Potential Hemolysis in Red Blood Cells and Whole Blood (Update)
To: Blood Centers
Hospital Transfusion Services
FDA is updating our safety information originally directed to the healthcare community December 10, 2004 regarding the need for vigilance during the examination of leukocyte reduced red blood cell and whole blood products prior to distribution or issuance for transfusion.
FDA has continued to receive reports of hemolysis of red blood cells and whole blood products following leukocyte reduction using the BPF4 High Efficiency Filter manufactured by Pall Medical. The hemolysis has been reported both immediately following filtration and 24 to 48 hours after filtration.
The investigation to determine the root cause or causes continues.
On 12/17/2004 Pall issued a voluntary recall of 25 lots of filters.
Even if the lots in use in your facility were not included in the recall, you should remain vigilant in examining product manufactured using any of the following Pall product codes: 430-00, 430-41, 430-45, 430-50 and BPFB.
Consistent with the recommendations from Pall Medical to their consignees, we recommend the following steps be taken to minimize risk:
- Immediately examine your inventory of unused Leukotrap SC RC systems and determine if you have any of the recalled lots in stock.
- If you do, place these listed lots on hold in quarantine and do not use.
- If you have further distributed the listed lots to any other processing centers within your organization, please notify them at once of this recall and instruct them to not use the lots, but to place the product on hold in quarantine.
The recall of 12/17/2004 does not extend to any leukoreduced blood products manufactured from the listed lots. All leukoreduced blood products may remain in use with full vigilance to detect hemolysis.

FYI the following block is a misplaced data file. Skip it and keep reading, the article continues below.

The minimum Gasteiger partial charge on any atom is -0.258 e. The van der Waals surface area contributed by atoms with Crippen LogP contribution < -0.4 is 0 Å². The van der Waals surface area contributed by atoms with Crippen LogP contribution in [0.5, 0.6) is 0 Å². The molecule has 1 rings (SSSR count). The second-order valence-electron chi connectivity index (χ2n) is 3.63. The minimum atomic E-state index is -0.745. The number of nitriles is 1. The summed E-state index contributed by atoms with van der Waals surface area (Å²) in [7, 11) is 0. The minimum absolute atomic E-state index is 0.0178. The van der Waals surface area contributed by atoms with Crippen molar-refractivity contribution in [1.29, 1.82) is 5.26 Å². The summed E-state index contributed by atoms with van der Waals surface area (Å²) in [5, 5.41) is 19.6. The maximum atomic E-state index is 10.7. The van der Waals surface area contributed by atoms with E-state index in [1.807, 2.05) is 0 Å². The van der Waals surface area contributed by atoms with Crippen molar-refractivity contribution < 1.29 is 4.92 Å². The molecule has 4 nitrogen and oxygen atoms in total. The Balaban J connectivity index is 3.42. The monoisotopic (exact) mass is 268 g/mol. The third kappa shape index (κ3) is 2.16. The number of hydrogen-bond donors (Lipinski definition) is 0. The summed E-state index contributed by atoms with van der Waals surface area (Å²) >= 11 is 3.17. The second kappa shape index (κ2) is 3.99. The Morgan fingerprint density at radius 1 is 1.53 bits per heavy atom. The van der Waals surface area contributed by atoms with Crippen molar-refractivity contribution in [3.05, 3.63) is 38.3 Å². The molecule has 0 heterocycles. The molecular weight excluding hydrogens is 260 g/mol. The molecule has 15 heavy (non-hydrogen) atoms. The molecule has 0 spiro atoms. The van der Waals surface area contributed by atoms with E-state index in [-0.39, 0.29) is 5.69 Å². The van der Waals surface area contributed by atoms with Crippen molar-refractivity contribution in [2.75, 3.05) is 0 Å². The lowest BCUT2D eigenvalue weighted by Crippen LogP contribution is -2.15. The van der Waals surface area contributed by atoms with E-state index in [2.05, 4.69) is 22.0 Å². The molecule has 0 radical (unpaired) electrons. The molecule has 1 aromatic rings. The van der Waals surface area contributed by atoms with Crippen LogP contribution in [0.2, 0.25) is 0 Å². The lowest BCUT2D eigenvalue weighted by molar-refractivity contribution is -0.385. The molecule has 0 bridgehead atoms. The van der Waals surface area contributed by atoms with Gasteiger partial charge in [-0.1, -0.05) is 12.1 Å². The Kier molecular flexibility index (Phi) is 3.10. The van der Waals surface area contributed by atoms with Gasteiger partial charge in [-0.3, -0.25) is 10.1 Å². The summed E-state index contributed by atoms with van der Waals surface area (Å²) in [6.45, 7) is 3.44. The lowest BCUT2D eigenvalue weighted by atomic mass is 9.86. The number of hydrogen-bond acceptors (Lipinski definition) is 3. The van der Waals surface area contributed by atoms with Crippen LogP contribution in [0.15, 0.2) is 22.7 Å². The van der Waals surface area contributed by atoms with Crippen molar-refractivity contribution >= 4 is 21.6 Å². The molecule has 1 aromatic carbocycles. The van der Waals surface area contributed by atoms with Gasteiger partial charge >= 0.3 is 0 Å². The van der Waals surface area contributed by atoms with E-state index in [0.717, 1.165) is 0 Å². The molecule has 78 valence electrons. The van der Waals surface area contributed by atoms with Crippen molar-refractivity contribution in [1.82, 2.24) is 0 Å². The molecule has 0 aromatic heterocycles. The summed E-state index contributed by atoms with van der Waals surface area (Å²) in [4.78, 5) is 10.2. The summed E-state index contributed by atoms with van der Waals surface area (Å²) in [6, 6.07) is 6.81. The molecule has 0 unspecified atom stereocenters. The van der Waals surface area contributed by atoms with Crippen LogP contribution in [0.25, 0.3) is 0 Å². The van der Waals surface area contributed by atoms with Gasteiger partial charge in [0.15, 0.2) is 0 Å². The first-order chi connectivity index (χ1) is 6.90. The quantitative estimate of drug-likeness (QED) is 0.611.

We recommend the continued vigilance by hospitals and other transfusion services in the examination of leukoreduced blood products for hemolysis prior to issuance for transfusion. Full vigilance of products manufactured using the designated Pall filters should minimally include:
- Examine the plasma layer visible in the integral segments and at the top of the blood bag for evidence of hemolysis prior to distribution and immediately prior to release for transfusion.
- Store bags upright to enhance settling of the blood which will allow easy examination of the plasma layer.
- If the blood has been mixed so that the plasma layer cannot be visualized immediately prior to release for transfusion, we recommend a segment be centrifuged and examined prior to release.
If low levels of hemolysis are noted, the decision to use or distribute the unit should be guided by your internal Standard Operating Procedures and the discretion of the Medical Director at each center.
- Continue to report hemolysis, please immediately call Pall Medical at 1-800-645-6578 with the following:
- Your Facility Name
- Contact Name and Title
- Contact Phone Number (office, fax, mobile and/or pager)
- BPF4 Product Reorder Code(s) Used (430-00, 430-41, 430-45, 430-50, BPFB)
- For each lot inspected or processed, provide the lot number. (How much of this lot is unused?)
- If hemolysis is seen, specify where (segment, bag, or both) & color
If hemolysis is quantified, specify the method (color chart or assay) and the level
- Frequency (# units hemolyzed / # units inspected or processed)
- Age of the product at time of filtration
- From the original product container: the manufacturer and the anticoagulant/additive solution